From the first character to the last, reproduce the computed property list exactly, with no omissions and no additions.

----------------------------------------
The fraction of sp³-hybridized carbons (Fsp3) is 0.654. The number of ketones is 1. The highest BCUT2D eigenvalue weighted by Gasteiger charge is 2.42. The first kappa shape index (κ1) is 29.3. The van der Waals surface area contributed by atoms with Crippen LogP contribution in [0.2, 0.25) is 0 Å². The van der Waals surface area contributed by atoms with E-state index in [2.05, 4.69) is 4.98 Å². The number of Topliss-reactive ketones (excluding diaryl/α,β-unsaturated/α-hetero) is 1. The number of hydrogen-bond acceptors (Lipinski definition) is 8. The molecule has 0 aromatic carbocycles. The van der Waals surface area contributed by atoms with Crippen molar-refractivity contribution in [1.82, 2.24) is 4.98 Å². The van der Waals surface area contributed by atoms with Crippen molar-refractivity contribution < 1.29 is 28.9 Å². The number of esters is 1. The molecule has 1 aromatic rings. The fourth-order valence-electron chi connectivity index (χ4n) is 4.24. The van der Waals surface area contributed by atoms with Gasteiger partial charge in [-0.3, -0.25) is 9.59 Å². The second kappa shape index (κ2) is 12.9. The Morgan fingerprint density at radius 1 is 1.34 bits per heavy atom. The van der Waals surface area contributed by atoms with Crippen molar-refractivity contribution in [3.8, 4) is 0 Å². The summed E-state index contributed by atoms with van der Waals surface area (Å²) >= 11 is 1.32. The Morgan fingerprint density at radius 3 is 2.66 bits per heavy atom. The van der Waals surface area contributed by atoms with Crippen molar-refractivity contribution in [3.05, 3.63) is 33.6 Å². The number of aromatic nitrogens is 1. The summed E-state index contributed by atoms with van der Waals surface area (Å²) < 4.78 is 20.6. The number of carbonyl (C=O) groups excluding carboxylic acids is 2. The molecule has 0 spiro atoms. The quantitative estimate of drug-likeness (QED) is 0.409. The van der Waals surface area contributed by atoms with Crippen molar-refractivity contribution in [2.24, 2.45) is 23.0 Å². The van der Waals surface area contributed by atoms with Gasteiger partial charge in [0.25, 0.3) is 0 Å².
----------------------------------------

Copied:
The fraction of sp³-hybridized carbons (Fsp3) is 0.654. The number of ketones is 1. The highest BCUT2D eigenvalue weighted by Gasteiger charge is 2.42. The first kappa shape index (κ1) is 29.3. The van der Waals surface area contributed by atoms with Crippen LogP contribution in [0.2, 0.25) is 0 Å². The van der Waals surface area contributed by atoms with E-state index in [2.05, 4.69) is 4.98 Å². The number of Topliss-reactive ketones (excluding diaryl/α,β-unsaturated/α-hetero) is 1. The number of hydrogen-bond acceptors (Lipinski definition) is 8. The molecule has 0 aromatic carbocycles. The van der Waals surface area contributed by atoms with Crippen molar-refractivity contribution in [1.82, 2.24) is 4.98 Å². The van der Waals surface area contributed by atoms with Crippen molar-refractivity contribution < 1.29 is 28.9 Å². The number of esters is 1. The molecule has 1 aromatic rings. The fourth-order valence-electron chi connectivity index (χ4n) is 4.24. The van der Waals surface area contributed by atoms with Gasteiger partial charge in [-0.3, -0.25) is 9.59 Å². The second kappa shape index (κ2) is 12.9. The Morgan fingerprint density at radius 1 is 1.34 bits per heavy atom. The van der Waals surface area contributed by atoms with Crippen molar-refractivity contribution in [3.8, 4) is 0 Å². The summed E-state index contributed by atoms with van der Waals surface area (Å²) >= 11 is 1.32. The Morgan fingerprint density at radius 3 is 2.66 bits per heavy atom. The van der Waals surface area contributed by atoms with Crippen molar-refractivity contribution in [3.05, 3.63) is 33.6 Å². The number of aromatic nitrogens is 1. The summed E-state index contributed by atoms with van der Waals surface area (Å²) < 4.78 is 20.6. The number of carbonyl (C=O) groups excluding carboxylic acids is 2. The molecule has 0 spiro atoms. The quantitative estimate of drug-likeness (QED) is 0.409. The van der Waals surface area contributed by atoms with Crippen molar-refractivity contribution in [2.24, 2.45) is 23.0 Å². The van der Waals surface area contributed by atoms with Gasteiger partial charge in [0.25, 0.3) is 0 Å².